Plagiarism occurs when you take borrowed words or ideas of others and not expressly acknowledges did. In our culture, our words and ideas is considered intellectual property; as it is a car or anything else that we possess;we believe that our words belong to us and may not be used without our permission.
Therefore, every time you type a document requiring research should inform readers of where I got the ideas and assertions or data that are not their own. Whether you quote directly or summarizes information must give credit to their sources, citing them. This way you “permission” to use the word gets another because it is giving credit for the work he or she has done.
However, even when you summarize risks incurring plagiarism. Plagiarism occurs when you borrow words or ideas, paraphrases to not be like the original, but fails completely. If your words and phrases are very similar to those of the original source, this is plagiarism.
Plagiarism is a serious offense. If you are found to have plagiarized voluntarily or involuntarily may face serious consequences. In some cases of plagiarism students have had to leave the institutions where they were studying. In general, institutions report what their rules on plagiarism in their policy manuals.
Questions on how to date, how to resume and how to avoid plagiarism:
What does “quoting” a source?
You mean you put explicitly within the text you are typing, which took words, ideas or numbers elsewhere.
How do you date?
Use the rules established by the APA (American Psycological Association – American Psychological Association) or MLA (Modern Language Association – Modern Language Association) citation in parentheses (example cited in each paragraph, not at the bottom of page). Typically, what you put is the author’s surname and the date of publication of the work in reference (APA) or the author’s name and page number of the text of which was extracted (MLA). It should be adequately. The shape and punctuation count.
You must also include a list of sources (bibliography) at the end of your paper. This not only sets out to show your readers that you researched, but also offer other sources in case you want to pursue the subject. Again, this should be done according to the rules established by the MLA or APA. 
What to cite?
a) All facts, figures, statistics that are not common knowledge.
Silver prices reached the highest value in nine years to $ 7.28 per ounce, on February 5, 1998. Some analysts predicted would reach $ 10.00 per ounce in the next two months (Fuerbriger D1).
This should be mentioned because it is not generally known.
The American Declaration of Independence was written in 1776.
This is common knowledge and need not be cited.
b) specific theories or ideas that have been proposed by others.
Not the poor and discrete pronunciation of vowel and consonant sounds which both interferes with communication, is the wrong use of intonations and accents (Gilbert, 1994, p. 21).
c) Any information that is NOT public knowledge.
It is estimated that deaths from firearm soon exceed those occurring in traffic accidents as the leading cause of traumatic death in North America (Davidson, 1998, p. A31).
(The APA guidelines were used in the above quotes).
The best policy to adopt is: when in doubt whether something is common knowledge, cite the source.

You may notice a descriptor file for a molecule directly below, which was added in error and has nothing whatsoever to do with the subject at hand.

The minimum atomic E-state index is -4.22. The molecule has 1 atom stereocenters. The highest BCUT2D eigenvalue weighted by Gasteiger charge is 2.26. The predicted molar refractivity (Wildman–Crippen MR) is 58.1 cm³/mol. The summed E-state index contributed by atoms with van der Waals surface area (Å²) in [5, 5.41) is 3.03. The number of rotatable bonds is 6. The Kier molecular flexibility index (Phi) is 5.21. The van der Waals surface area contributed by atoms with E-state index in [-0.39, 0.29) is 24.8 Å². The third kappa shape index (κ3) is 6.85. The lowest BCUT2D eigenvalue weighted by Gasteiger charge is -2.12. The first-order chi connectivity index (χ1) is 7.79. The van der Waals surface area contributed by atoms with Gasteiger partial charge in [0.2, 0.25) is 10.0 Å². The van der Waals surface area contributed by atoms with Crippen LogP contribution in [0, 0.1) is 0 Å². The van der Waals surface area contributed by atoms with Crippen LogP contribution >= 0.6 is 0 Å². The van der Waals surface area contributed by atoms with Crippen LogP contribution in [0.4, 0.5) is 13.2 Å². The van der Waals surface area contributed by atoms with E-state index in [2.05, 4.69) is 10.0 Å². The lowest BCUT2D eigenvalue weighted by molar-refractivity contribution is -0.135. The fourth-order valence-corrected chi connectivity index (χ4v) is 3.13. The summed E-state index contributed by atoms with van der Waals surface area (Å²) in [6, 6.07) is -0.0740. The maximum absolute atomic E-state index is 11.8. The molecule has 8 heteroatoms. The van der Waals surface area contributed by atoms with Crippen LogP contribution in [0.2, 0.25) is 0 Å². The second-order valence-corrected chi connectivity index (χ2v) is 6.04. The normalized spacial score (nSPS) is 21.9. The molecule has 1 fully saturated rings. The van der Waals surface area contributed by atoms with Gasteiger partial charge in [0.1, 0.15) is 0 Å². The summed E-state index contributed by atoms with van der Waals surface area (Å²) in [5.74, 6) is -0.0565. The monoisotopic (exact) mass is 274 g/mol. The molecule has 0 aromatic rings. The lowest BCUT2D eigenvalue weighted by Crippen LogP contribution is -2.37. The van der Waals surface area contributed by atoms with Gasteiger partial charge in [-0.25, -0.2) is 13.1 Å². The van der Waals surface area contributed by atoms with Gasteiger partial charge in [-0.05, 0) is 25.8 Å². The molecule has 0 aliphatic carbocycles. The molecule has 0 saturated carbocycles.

How do I avoid plagiarism?
a) Cite the source directly in quotation marks and cite the reference.
As one educator: – (Swales, 125) “the conscious copying the work of others Plagiarism is best defined as an intentional activity.”
b) Paraphrase ideas and cite the reference. You may not use sentences or paragraphs exactly as in the text, even if you cite the reference. The words you use must be YOURS.
John Swales said that plagiarism when people copy the work of another occurs and is well aware of what you are doing (125).
Source: Swales, John and Christine B. Feak. Academic Writing for Graduate Students. Ann Arbor: University of Michigan Press, 1994.
(The MLA guidelines were used in the above quotes).
How I can paraphrase and be sure that I’m not “stealing” the sentences of another person?
a) Use synonyms for all words that are not generic.
b) Change the active to passive voice, or vice versa.
c) Change the structure of the sentence.
d) Reduce phrases paragraphs.
e) Change parts of text.
Let’s look at this original sentence:
As the United States has moved from an economy based on industry economy to one that is based on services and information, there has been a drop in the level of wages of industrial workers.
(Crandall, Joann, Maryanne Kearny Datesman and Edward N. Kearny, The American Ways Upper Saddle River. Prentice Hall Regents, 1997).
Acceptable forms of paraphrasing:
- The number of high-paying jobs in factories has decreased since the American economy has shifted from industry to the provision of services and information.(The structure of the sentence is changed and synonyms used)
- With the American economy based information and services, there are less and less well-paid industrial jobs. (Paragraph reduced sentence, use of synonyms)
The point is that you can not simply replace a few words with synonyms, or change the order of words-you must make a major effort to transform the sentence into another that preserves the meaning of the original, but as different from it as possible.
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